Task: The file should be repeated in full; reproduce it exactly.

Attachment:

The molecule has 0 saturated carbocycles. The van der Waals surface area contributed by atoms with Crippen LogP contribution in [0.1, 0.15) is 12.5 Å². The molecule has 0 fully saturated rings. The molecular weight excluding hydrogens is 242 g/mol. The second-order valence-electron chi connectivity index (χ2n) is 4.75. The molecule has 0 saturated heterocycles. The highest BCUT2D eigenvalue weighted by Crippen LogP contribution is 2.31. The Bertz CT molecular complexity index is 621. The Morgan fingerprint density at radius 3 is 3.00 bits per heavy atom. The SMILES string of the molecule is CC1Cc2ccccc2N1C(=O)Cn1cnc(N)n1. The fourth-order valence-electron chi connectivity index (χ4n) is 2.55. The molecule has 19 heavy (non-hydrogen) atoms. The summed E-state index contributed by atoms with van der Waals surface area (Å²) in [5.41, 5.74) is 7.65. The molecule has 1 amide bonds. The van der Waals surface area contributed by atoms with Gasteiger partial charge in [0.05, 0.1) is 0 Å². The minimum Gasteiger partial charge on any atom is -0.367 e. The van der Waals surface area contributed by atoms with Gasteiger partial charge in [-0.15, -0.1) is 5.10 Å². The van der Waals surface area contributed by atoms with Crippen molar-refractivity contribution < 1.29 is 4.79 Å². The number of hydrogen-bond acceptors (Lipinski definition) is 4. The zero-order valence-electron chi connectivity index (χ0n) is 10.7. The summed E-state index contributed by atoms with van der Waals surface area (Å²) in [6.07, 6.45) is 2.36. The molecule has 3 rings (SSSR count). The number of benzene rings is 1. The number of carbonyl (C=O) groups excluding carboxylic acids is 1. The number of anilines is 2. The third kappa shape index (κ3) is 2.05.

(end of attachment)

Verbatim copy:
The molecule has 0 saturated carbocycles. The van der Waals surface area contributed by atoms with Crippen LogP contribution in [0.1, 0.15) is 12.5 Å². The molecule has 0 fully saturated rings. The molecular weight excluding hydrogens is 242 g/mol. The second-order valence-electron chi connectivity index (χ2n) is 4.75. The molecule has 0 saturated heterocycles. The highest BCUT2D eigenvalue weighted by Crippen LogP contribution is 2.31. The Bertz CT molecular complexity index is 621. The Morgan fingerprint density at radius 3 is 3.00 bits per heavy atom. The SMILES string of the molecule is CC1Cc2ccccc2N1C(=O)Cn1cnc(N)n1. The fourth-order valence-electron chi connectivity index (χ4n) is 2.55. The molecule has 19 heavy (non-hydrogen) atoms. The summed E-state index contributed by atoms with van der Waals surface area (Å²) in [5.41, 5.74) is 7.65. The molecule has 1 amide bonds. The van der Waals surface area contributed by atoms with Gasteiger partial charge in [0.05, 0.1) is 0 Å². The minimum Gasteiger partial charge on any atom is -0.367 e. The van der Waals surface area contributed by atoms with Gasteiger partial charge in [-0.15, -0.1) is 5.10 Å². The van der Waals surface area contributed by atoms with Crippen molar-refractivity contribution < 1.29 is 4.79 Å². The number of hydrogen-bond acceptors (Lipinski definition) is 4. The zero-order valence-electron chi connectivity index (χ0n) is 10.7. The summed E-state index contributed by atoms with van der Waals surface area (Å²) in [6.07, 6.45) is 2.36. The molecule has 3 rings (SSSR count). The number of benzene rings is 1. The number of carbonyl (C=O) groups excluding carboxylic acids is 1. The number of anilines is 2. The third kappa shape index (κ3) is 2.05.